May 30, 2011
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Women, jobs push guys to upgrade their style

May 30, 2011

The need to look good on the job and pressure from the women in their lives are pushing men to take their style up a notch, giving luxury brands some welcome extra business.

Harry Winston now sells most of its watches to men -- many of which cost more than a quarter of a million dollars.

Upscale brands, from department stores Saks Inc and Neiman Marcus to jewelers Theo Fennell Plc and Harry Winston Diamond Corp are seeing men spend more on themselves, top executives said this week at the Reuters Global Luxury and Fashion Summit.

Part of that is a man's need to look dapper as he makes his way up the corporate ladder, especially now that the job market is getting better.

"The younger consumer is growing into his income-producing years. He is much more attuned to fashion and quality than his father was," said Neiman Marcus Group Chief Executive Officer Karen Katz. "They (men) really are coming in to kind of get their wardrobes back in shape."

Saks is expanding its popular line of private label clothes for men to cater to their whims.

At Saks Fifth Avenue, women outspend men by a ratio of nearly three to one on clothes and shoes, and Saks Chief Executive Steve Sadove does not expect that ratio to change much.

Still, men are dressing up, he said. "We're seeing strength back in tailored clothing again," he said.

For many men, fashion savvy is not ingrained, and a big part of this rising fashion awareness comes from wives, sisters, mothers and girlfriends nudging and reassuring their men.

"If you can provide an excuse for a not-so self-assured man ... and there are enough photographs of Brad Pitt or someone like that wearing it, then they think they can wear it," said upmarket British jeweler Theo Fennell.

But for men, the practical use of a piece of clothing or jewelry outweighs aesthetic considerations.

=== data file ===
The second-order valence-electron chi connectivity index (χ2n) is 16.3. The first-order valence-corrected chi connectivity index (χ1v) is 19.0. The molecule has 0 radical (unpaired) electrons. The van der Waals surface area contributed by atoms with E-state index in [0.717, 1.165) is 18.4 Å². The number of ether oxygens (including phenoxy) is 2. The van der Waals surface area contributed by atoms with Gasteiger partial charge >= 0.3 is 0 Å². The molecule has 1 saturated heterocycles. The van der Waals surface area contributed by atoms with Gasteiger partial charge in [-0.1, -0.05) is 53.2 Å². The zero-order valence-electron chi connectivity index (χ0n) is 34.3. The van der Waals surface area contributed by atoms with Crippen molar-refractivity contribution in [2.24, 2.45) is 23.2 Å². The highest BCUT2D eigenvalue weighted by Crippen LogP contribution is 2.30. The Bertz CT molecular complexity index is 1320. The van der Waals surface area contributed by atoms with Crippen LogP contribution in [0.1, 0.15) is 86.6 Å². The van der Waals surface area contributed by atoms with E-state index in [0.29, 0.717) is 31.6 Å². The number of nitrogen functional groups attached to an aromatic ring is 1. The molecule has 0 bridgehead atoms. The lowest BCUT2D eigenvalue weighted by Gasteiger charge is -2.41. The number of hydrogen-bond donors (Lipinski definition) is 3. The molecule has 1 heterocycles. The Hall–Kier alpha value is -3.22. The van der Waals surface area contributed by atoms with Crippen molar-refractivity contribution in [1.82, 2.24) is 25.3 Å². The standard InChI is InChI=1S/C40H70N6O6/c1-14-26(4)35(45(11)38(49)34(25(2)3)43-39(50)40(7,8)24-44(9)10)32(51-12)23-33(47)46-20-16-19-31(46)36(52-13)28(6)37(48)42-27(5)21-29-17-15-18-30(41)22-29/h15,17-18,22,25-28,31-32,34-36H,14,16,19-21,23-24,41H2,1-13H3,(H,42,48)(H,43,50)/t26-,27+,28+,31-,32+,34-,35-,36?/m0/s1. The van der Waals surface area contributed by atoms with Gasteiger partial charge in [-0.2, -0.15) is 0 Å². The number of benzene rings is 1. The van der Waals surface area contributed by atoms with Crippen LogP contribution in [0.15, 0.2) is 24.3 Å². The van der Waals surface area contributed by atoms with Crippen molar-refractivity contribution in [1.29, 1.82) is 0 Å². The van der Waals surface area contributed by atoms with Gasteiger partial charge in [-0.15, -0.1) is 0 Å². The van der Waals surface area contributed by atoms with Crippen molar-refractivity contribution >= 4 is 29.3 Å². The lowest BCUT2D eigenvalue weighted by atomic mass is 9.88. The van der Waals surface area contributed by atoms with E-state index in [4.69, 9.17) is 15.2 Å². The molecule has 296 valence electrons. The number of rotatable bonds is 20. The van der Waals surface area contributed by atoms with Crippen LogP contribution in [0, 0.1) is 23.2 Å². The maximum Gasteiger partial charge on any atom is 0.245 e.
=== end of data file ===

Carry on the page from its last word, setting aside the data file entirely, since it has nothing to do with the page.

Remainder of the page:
"The male consumer is not as discerning as his female counterpart," Coach Inc CEO Lew Frankfort said. "Men are looking for well-made products that are functional."

Coach opened a men's store last year in New York's Greenwich Village and said that demand for its leather wallets and messenger bags has prompted it to open two more men's stores, one in New Jersey and the other in Boston, in the next few months.

Harry Winston now sells most of its watches -- many of which cost more than a quarter of a million dollars -- to men, something its CEO, Frederic de Narp said was "extraordinary."

The rise of China's luxury spending will boost men's share of the global luxury pie by virtue of the fact that men in China account for twice as much of that country's high-end spending than men do elsewhere, largely because of the tradition of gift-giving.

China is the fastest growing market and is expected to eclipse Japan in the next few years.

Still, luxury remains a woman's world, by all accounts.

"Men have started to indulge themselves but women are still the core customer of luxury," said Marc-Andre Kamel, the Paris-based head of consulting firm Bain & Co's luxury practice for Europe, the Middle East and Africa.

By Phil Wahba
(Additional reporting by Mark Potter in London and Antonella Ciancio in Milan; Editing by Gerald E. McCormick)

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